systems that directly produce solar fuels better than plants do to avoid having to use plants. Rohlfing presented three examples of research sponsored by BES that demonstrate how chemistry relates to dynamics and change.
First, the Fenna-Matthews-Olson, or FMO, complex is a bacteria-chlorophyll complex that acts as a photosynthetic system (Figure 2.1). It is a conduction device for transporting the electrical energy when harvesting light. Researchers are trying to determine how energy is transferred along the set of chlorophylls. Is it by energy hopping or is there some more complex physical process? Coherent spectroscopy based on a femtosecond photon-echo technique in the visible region of the spectrum was applied to the FMO complex to determine whether there is quantum coherence (quantum beats) in the system. Quantum coherence is important because it helps avoid kinetic traps, explained Rohlfing.
The second example of research being funded by DOE involves a model system, metalloporphyrin, which looks at excited-state evolution using time-resolved X-rays. This research sets the groundwork for future research that will be conducted on much shorter time scales than the femtosecond domain.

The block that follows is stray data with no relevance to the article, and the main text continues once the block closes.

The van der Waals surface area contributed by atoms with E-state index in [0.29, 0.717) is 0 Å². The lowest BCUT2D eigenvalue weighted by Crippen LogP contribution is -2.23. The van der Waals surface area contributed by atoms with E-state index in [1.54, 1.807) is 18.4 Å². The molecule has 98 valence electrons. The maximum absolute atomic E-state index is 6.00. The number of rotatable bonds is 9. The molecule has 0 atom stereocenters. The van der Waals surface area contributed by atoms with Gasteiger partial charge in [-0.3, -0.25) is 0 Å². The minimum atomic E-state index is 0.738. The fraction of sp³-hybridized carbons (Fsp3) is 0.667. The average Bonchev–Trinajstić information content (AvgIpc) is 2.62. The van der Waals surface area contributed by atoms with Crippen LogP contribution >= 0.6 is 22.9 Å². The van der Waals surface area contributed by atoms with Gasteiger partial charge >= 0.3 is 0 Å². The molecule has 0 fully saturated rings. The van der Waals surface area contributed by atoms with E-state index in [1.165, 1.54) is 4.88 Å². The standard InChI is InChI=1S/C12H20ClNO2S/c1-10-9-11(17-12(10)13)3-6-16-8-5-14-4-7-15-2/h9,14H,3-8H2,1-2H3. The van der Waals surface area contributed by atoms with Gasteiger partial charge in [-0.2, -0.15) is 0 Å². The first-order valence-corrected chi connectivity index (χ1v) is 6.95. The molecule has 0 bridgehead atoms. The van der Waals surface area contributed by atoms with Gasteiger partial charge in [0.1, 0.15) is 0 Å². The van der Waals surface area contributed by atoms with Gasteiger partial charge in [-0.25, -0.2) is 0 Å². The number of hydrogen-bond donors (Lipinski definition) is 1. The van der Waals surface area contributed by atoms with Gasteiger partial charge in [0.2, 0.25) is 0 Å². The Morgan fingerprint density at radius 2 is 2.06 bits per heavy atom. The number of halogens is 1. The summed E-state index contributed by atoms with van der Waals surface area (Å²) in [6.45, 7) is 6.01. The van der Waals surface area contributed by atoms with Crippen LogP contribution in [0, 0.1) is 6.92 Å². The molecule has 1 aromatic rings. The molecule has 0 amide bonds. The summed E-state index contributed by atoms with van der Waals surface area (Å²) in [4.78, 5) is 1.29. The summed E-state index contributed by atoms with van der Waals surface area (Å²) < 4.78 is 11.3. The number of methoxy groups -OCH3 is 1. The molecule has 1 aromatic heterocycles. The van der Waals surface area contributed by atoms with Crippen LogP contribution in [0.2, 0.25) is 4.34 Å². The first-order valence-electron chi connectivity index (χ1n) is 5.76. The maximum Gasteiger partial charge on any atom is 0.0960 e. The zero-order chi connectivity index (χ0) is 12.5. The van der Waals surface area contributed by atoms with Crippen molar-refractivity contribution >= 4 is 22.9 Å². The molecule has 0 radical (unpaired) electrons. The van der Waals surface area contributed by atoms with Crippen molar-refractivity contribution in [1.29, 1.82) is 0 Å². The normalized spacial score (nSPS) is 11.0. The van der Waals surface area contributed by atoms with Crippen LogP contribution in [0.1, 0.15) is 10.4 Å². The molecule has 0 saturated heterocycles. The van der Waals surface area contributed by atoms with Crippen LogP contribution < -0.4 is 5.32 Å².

The third research project presented by Rohlfing looked at the intrinsic motions of proteins as they influence catalysis and enzymes. Characterizing the intrinsic motions of enzymes is necessary to fully understand how they work as catalysts. As powerful as structure-function relationships are, the motion of these proteins is intimately connected with their catalytic activity and cannot be viewed as static structures. This realization, asserted Rohl fing, could revolutionize and accelerate approaches to biocatalyst design or directed evolution, and could alter understanding of the relations between protein structure and catalytic function.
The next speaker was Michael Clarke of NSF’s Chemistry Division. He explained that the NSF funds a broad range of science and that the agency is concerned about making energy sustainable and solving the carbon dioxide problem.
Next he discussed the method that NSF uses to fund the scientific research. It has a program that was originally called the Chemical Bonding Centers but is now morphing into Centers for Chemical Innovation, which makes a number of relatively small awards, around $500,000, to fund groups of